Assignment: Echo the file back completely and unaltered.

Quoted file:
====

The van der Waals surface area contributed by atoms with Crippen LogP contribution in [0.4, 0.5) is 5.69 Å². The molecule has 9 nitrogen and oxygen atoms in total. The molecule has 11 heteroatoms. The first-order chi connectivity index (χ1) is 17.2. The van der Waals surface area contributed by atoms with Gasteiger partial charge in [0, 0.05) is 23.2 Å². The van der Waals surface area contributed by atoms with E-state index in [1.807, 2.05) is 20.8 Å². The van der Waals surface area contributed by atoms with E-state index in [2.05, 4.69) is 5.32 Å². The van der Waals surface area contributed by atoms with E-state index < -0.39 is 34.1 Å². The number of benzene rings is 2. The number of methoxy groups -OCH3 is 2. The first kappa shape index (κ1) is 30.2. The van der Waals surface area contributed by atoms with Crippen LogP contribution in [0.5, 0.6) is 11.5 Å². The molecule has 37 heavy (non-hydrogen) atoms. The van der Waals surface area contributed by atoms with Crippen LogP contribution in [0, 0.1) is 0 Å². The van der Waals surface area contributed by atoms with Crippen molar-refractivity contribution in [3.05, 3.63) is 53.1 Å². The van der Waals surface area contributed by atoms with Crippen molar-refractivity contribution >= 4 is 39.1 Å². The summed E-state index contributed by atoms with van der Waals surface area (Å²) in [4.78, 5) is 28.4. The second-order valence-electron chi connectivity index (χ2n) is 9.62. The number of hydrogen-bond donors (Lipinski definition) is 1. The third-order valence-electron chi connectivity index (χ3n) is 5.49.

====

The van der Waals surface area contributed by atoms with Crippen LogP contribution in [0.4, 0.5) is 5.69 Å². The molecule has 9 nitrogen and oxygen atoms in total. The molecule has 11 heteroatoms. The first-order chi connectivity index (χ1) is 17.2. The van der Waals surface area contributed by atoms with Gasteiger partial charge in [0, 0.05) is 23.2 Å². The van der Waals surface area contributed by atoms with E-state index in [1.807, 2.05) is 20.8 Å². The van der Waals surface area contributed by atoms with E-state index in [2.05, 4.69) is 5.32 Å². The van der Waals surface area contributed by atoms with E-state index < -0.39 is 34.1 Å². The number of benzene rings is 2. The number of methoxy groups -OCH3 is 2. The first kappa shape index (κ1) is 30.2. The van der Waals surface area contributed by atoms with Crippen LogP contribution in [0.5, 0.6) is 11.5 Å². The molecule has 37 heavy (non-hydrogen) atoms. The van der Waals surface area contributed by atoms with Crippen LogP contribution in [0, 0.1) is 0 Å². The van der Waals surface area contributed by atoms with Crippen molar-refractivity contribution in [3.05, 3.63) is 53.1 Å². The van der Waals surface area contributed by atoms with Crippen molar-refractivity contribution >= 4 is 39.1 Å². The summed E-state index contributed by atoms with van der Waals surface area (Å²) in [4.78, 5) is 28.4. The second-order valence-electron chi connectivity index (χ2n) is 9.62. The number of hydrogen-bond donors (Lipinski definition) is 1. The third-order valence-electron chi connectivity index (χ3n) is 5.49.